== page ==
How should the Fed spin Jackson Hole?
The Federal Reserve Bank of Kansas City is holding its annual economic conference in Jackson Hole next week, hosting a gaggle of international central bankers, as well as the heads of the regional Fed banks. They’ve got their work cut out for them.
Last year’s meeting focused in large part on tamping down worries that the Fed’s tapering of quantitative easing was going to plunge the world into cold, wet darkness. But by the time the conference came around, the “taper tantrum” was more or less over.
This year, we already know that the Fed’s pulling the plug on QE in October. Despite doing it rather gradually, the markets aren’t happy. That’s in part because the economy is addicted to cheap money – or I suppose I should say the financial system is, since it no longer has any particular connection with what was once coyly called the “real economy.”
No, it’s been kind of a lousy few weeks in the markets. Stocks are fine, of course, since the Fed’s ongoing theft of money from savers and transfer of it to borrowers has ruined the prospects for investing productively, so everyone is chasing the dips in the shares world.
But elsewhere, things are going to pieces. Bond market liquidity is at an all time low. Portugal’s banking system is going down the tubes. Spain is threatening to pass a Franco-esque law against public debate. The Eurozone economy has hit the skids. Ebola has jumped three borders now and smart people are talking about it being the next Black Swan. The US has pushed Russia to the brink of war in Ukraine. The Middle East is… well, you get the idea.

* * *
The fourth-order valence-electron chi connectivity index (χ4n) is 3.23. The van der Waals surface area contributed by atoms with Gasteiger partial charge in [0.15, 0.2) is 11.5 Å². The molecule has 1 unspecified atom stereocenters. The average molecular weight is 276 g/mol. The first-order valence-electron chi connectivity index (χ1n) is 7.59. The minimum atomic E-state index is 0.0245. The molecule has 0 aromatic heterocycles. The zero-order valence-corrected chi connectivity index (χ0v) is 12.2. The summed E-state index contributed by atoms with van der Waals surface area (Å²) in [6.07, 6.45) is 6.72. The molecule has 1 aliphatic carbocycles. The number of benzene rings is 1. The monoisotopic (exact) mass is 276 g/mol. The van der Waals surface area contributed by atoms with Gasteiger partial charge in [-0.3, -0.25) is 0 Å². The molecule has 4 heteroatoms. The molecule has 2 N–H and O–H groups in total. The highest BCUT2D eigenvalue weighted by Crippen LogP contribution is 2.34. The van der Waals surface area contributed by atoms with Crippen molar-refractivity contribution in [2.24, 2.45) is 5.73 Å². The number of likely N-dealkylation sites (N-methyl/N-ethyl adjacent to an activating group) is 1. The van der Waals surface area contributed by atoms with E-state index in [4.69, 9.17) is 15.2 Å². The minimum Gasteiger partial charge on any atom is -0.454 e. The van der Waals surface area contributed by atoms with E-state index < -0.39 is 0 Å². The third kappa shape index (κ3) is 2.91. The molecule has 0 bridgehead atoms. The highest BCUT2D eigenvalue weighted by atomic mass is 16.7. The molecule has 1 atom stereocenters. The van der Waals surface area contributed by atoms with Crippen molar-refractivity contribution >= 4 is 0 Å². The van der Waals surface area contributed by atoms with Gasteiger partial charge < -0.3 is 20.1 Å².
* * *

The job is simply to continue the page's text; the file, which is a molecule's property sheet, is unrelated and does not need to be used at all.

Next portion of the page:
So how are the jolly heads of the Fed banks going to put a good face on the economy at Jackson Hole? I certainly hope they don’t still trot out the “recovery” trope again – it has been six years since the start of the “Great Recession” – and that’s pretty much the outer length of a business cycle. So if they want us to think we’re still in the “recovery” part of the cycle when normally we’d be in the “contraction” part of it, they’re drinking too much Kool Aide.
One thing they should consider is keeping Janet Yelling, the Fed Chairwoman, off the stage. She has been a catastrophe – telling multi-trillion-dollar asset managers like Blackrock and PIMCO that they’re not “systemically important,” being forced by Senator Elizabeth Warren to release the extent of the SIFI living will failures, botching up the best chance in three decades to properly regulate money funds and so on.
Given the importance of the main topic on the agenda – how to evaluate labor market behavior in order to know when to raise rates – and how this could have a massive impact on global capital flows, it’s crucial not to have any more PR – or policy – gaffes.